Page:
On Sunday, I asked my sister where my bro-in-law was taking her for Mother's Day lunch. "I'm not sure," she said. "I just hope they have chairs." Last week was her first back at work after having her second daughter and, since January, pretty much every meal she's had — and 'meal' is a relative term here — has been eaten one-handed while she swayed side-to-side trying to calm a fussy infant.
And according to a new survey, a lot of parents are right there with her. ("OF COURSE WE ARE," five thousand of you just shouted at your computer screens.) OnePoll asked 2,000 parents about their eating habits and you're all so busy, distracted, and rushed that during an average year, you eat around 156 meals standing up. That's 52 days' worth of breakfasts, lunches, and dinners that you're hurriedly inhaling while you, like, lean over the kitchen sink.
Parents Put Their Kids' Health Before Their Own, Duh
Some of the other food-related results of the survey, which was conducted on behalf of Jenny Craig, aren't going to surprise any of you, because you're probably reading this while a toddler leans unsteadily against your leg. More than half (57%) of parents say their kids have healthier diets than they do, and 62% of moms said they put their family's health — including their pets — ahead of their own. On average, parents spend around 27 hours a week on "basic parenting tasks" like cooking or shuttling the kids to school or extracurricular activities. That's at a minimum: moms, on average, spend another nine hours doing family-related tasks.
"We can see from the data that parents, especially moms, are often sacrificing their own health and wellness in favor of taking care of their family," Monty Sharma, Jenny Craig's president and CEO said. "It is critical for weight loss and healthy eating programs to respect the lack of time that parents have today. We must provide them with plans that are simple in design and take the extra work out of healthy eating."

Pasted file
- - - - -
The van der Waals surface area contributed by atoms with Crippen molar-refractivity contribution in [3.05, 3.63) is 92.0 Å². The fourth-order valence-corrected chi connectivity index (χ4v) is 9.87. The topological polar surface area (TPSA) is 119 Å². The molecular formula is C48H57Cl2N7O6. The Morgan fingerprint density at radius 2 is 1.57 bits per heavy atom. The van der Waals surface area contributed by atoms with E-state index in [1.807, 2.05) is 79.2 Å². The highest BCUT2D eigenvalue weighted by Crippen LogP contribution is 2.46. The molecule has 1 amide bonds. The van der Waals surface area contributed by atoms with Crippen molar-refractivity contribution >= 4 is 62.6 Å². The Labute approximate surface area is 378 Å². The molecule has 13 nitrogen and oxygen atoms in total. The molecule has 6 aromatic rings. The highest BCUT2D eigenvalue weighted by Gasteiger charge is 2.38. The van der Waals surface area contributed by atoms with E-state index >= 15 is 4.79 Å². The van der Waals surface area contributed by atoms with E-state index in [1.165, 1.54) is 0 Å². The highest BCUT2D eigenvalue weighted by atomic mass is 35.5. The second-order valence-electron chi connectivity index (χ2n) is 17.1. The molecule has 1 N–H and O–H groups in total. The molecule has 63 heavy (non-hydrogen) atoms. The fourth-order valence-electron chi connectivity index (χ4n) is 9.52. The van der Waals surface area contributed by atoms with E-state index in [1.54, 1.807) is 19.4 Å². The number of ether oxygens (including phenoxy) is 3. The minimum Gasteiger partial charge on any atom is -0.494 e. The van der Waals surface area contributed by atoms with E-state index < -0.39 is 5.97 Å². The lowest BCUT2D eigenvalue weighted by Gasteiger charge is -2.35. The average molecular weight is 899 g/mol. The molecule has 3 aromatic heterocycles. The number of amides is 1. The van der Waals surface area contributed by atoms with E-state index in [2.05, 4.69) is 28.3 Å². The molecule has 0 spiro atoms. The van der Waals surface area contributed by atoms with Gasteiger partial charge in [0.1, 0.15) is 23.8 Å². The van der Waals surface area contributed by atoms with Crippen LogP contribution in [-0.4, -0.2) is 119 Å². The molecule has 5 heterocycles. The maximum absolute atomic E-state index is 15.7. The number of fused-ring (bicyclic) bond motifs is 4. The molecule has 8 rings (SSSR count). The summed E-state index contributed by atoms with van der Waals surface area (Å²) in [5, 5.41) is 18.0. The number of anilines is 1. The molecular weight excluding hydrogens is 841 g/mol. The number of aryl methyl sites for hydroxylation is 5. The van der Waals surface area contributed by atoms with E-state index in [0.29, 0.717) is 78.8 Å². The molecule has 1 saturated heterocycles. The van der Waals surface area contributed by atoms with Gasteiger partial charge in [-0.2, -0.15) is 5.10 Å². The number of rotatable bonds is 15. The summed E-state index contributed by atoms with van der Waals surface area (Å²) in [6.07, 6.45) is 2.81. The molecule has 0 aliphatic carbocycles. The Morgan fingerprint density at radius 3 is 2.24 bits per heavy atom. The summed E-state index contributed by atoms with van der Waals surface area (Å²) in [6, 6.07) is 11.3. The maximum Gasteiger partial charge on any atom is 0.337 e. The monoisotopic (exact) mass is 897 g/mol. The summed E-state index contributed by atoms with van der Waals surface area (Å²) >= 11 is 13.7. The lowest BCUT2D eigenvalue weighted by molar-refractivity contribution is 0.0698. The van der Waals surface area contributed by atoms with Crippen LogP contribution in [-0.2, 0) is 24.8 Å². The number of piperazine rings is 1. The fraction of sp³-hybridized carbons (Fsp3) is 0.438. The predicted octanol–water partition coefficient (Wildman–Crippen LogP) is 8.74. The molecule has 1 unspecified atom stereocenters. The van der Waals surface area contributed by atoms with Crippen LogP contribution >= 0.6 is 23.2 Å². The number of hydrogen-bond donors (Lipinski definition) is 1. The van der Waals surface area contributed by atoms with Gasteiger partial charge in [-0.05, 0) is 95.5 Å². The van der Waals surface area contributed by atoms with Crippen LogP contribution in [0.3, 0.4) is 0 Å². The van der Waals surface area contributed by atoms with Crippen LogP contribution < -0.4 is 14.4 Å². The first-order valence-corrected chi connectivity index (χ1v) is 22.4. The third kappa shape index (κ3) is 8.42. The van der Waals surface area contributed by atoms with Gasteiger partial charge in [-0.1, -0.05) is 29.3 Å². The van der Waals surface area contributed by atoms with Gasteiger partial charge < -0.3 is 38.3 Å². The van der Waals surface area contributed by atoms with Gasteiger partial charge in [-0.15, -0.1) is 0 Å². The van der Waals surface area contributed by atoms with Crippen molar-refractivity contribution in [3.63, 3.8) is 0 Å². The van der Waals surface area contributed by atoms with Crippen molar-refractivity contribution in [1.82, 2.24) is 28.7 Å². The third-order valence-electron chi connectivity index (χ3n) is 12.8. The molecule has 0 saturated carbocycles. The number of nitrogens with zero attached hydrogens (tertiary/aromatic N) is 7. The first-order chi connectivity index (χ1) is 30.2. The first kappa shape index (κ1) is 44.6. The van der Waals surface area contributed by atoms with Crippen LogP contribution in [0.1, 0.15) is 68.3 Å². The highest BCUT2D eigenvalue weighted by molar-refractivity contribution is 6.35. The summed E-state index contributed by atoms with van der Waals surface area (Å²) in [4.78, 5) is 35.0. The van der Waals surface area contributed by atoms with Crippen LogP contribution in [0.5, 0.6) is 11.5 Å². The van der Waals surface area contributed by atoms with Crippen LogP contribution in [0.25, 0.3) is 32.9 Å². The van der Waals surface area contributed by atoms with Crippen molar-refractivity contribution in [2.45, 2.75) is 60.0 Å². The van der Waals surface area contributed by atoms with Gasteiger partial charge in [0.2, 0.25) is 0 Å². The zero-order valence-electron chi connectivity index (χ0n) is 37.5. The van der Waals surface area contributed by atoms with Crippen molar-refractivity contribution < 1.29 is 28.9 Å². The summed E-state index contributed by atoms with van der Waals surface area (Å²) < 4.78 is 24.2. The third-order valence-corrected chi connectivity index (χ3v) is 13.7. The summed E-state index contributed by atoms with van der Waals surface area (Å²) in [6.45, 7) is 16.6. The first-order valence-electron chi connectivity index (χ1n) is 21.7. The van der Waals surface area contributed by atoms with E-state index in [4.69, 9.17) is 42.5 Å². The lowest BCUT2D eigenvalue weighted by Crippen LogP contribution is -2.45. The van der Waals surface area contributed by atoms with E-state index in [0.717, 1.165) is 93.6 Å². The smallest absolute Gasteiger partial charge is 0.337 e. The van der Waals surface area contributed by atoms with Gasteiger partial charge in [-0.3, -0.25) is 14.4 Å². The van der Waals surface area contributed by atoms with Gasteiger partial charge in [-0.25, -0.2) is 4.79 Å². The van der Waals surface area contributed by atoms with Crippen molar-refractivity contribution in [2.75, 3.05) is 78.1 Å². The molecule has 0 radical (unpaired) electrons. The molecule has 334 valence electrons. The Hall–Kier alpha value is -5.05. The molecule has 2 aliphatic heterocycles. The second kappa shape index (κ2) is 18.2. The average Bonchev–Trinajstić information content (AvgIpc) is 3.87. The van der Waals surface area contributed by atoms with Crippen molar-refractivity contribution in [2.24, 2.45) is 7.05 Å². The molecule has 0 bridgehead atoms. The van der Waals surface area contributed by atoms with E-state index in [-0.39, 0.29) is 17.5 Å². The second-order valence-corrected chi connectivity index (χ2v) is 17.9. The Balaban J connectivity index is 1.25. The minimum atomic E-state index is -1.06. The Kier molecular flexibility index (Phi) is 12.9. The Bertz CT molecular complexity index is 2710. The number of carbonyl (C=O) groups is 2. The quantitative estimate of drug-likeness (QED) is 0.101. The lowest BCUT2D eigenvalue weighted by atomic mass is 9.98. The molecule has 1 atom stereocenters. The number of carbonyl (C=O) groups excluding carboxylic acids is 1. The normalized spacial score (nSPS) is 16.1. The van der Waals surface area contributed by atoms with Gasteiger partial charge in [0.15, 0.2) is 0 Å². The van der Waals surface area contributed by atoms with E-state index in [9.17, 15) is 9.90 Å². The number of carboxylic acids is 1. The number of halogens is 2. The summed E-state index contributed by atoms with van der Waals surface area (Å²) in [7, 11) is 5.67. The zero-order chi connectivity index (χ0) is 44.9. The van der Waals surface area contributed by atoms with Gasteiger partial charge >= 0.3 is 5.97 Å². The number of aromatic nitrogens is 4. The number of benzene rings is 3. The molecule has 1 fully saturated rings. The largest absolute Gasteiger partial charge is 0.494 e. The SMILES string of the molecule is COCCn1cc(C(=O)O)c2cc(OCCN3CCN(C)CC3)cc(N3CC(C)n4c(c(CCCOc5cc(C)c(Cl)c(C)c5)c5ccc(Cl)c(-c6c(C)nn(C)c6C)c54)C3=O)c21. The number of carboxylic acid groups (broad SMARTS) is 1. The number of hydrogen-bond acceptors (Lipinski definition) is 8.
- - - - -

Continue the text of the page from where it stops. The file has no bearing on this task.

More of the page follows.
Making Healthy Food Choices Are Usually Thought of as Inconvenient
More than three-quarters (77%) of parents surveyed admitted that trying to make healthy food choices was "inconvenient," and the same percentage said that it could be challenging to get their families to eat healthy. (We would've loved to see some additional explanation for what that meant, what the challenges were, and what "eating healthy" looks like to the average American family — so feel free to tell us in the comments!)
"Think of the little things you can do every day to contribute to your overall health," Dr. Pamela Peeke, assistant clinical professor at the University of Maryland School of Medicine, said. "Find outside support to help you plan healthy meals and to achieve your health and wellness goals. Schedule daily self-care and make it a routine part of your schedule, just as you would any other appointment. Make that commitment to yourself for you and for your family."
Dr. Peeke is right, but you moms and dads know that's a lot easier to say than to do. But those healthy meals are important for everyone in the fam — even if you're the one who'll have to eat them standing up.